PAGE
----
Search America's historic newspaper pages from 1836-1922 or use the U.S. Newspaper Directory to find information about American newspapers published between 1690-present. Chronicling America is sponsored jointly by the
National Endowment for the Humanities and the Library of Congress. external link Learn more
Image provided by: University of Illinois at Urbana-Champaign Library, Urbana, IL
Newspaper Page Text
"It was hard saving for the doc'
tor, but the woman I boarded with
was pretty good to me. She didn't
turn me out," the girl stated, simply.
"But the man," I protested. "Why
don't you have him arrested? Why
don't you force Him-tQ take care of
The color swept into her white
cheeks. "Oh, I couldn't," she replied,
quickly. "You see I don't want to
see him again. That is why I don't
want to work in a store where a girl
meets a man like that when -she is
lonely and doesn't know. And then-
I don't want my mother to even know
what has become of me.
I left her at the door of the home,
but I no longer felt smugly content
with life. It no longer seemed an
eiderdown thing of. softness, but
harsh and hard and brutal. And I
wondered if the little girl knew that
the worst of her trouble was not over.
I wondered if she knew just what
bargaining women would make who
knew her story and gave her employ
ment? I wondered if she realized how
many women would expect her to
work for little money just because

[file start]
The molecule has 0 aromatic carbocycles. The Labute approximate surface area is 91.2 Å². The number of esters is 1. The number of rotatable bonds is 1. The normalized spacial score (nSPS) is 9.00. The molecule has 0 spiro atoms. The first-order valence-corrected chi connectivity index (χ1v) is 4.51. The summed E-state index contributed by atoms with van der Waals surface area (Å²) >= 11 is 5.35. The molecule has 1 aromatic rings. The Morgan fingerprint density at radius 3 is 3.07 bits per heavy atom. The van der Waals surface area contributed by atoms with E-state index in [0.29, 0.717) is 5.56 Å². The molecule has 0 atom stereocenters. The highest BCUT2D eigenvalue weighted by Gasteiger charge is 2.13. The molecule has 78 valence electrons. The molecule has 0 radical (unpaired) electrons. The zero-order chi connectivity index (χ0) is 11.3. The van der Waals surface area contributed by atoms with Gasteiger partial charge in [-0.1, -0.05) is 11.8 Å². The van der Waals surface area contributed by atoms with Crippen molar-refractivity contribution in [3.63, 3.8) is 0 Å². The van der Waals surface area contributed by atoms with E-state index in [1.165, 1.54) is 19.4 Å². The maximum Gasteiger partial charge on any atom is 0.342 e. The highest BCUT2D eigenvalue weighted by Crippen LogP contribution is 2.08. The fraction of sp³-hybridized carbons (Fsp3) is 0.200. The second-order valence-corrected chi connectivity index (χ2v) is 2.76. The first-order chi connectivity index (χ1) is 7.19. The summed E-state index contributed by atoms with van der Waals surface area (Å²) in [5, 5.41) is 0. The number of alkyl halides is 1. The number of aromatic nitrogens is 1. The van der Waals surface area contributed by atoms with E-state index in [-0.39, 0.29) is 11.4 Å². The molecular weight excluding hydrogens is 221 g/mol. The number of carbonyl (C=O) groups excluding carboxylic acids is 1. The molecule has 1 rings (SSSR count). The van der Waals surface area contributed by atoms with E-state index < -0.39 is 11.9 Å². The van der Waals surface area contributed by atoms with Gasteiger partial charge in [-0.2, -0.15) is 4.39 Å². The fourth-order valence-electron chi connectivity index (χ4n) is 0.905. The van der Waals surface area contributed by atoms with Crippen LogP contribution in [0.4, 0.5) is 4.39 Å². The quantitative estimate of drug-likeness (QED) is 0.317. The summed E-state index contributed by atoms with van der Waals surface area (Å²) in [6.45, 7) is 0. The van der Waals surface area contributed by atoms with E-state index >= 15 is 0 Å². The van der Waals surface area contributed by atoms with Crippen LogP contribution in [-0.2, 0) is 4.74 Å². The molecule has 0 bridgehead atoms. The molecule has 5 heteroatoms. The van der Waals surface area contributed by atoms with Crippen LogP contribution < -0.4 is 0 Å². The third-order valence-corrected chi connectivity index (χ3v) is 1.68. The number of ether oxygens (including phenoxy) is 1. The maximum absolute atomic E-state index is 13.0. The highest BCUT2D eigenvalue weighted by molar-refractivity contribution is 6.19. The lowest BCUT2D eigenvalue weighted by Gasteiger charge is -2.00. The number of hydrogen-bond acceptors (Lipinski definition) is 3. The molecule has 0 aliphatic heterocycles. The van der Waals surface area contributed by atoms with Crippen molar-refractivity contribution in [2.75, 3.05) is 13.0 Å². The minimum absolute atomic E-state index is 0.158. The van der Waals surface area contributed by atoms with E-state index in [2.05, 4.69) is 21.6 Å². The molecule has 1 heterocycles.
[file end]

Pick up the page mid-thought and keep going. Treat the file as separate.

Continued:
they took her in their homes. I won
dered how long it would be before
she found a place to work at all.
No, I didn't wonder about her sin
ning. Somehow, it seems that only
God shall say how the woman who
"loves unwisely but too well" shall be
judged. And the Son of God once
said: "Thy sins are forgiven thee;
go and sin no more."
But I did wonder about the future
of the little baby girl. How will the
world treat the child of a woman who
"loved not wisely but too well," and
of a man who was a contemptible
coward and profligate?
. And I realized once again that life
has its pitiful side.
PROTEST AGAINST CONDITIONS
IN MINING COUNTRY
The last regular meeting held by
the Second" Ward Branch, Cook,
county, Socialist Party, the following
resolution was unanimously carried:
"That we hereby most Vociferously
protest against the outrageous and
illegal persecution and prosecution
of American labor in the states of
Colorado and Michigan.
"It seems almost impossible to
comprehend that such outrages
should be countenanced and riot be
triumphant as it has been recently in
the strike in those territories.
"We further protest:
"That American citizens' rights
have been trampled upon in the il
legal kidnapping and deportation ' of
porminent labor leaders.
"We deplore the fact that naugh
but bloodshed and violence can fol
low such tactics.
"Therefore, we demand that the
authorities in these territories take
steps immediately to stop such anar
FLAT JANITORS ARE GRANTED A
John Sullivan, Eugene Fosdick and
Arthur Johnstone, members of the
Flat Janitors' Union who were fined
$200 and costs each by Municipal
Judge Wade, who then suspended
their fines, have been granted new
The three men were arrested on
disorderly conduct charges on com
plaint of Mrs. Risser, who employes
non-union men at her flat building,
3805 Ellis avenue.
They were arraigned before Judge
Wade in the 35th street court. No
testimony was taken. They received
the maximum fines.
The men charged that the suspen
sion of the fines was merely to have
a club hanging over them so that
they could not attend to their duties
as union officials in the 35th street
Attorney Michael Ryan of the
union argued that the men were en
titled to a new trial on account of the
lack of evidence, tl will be heard on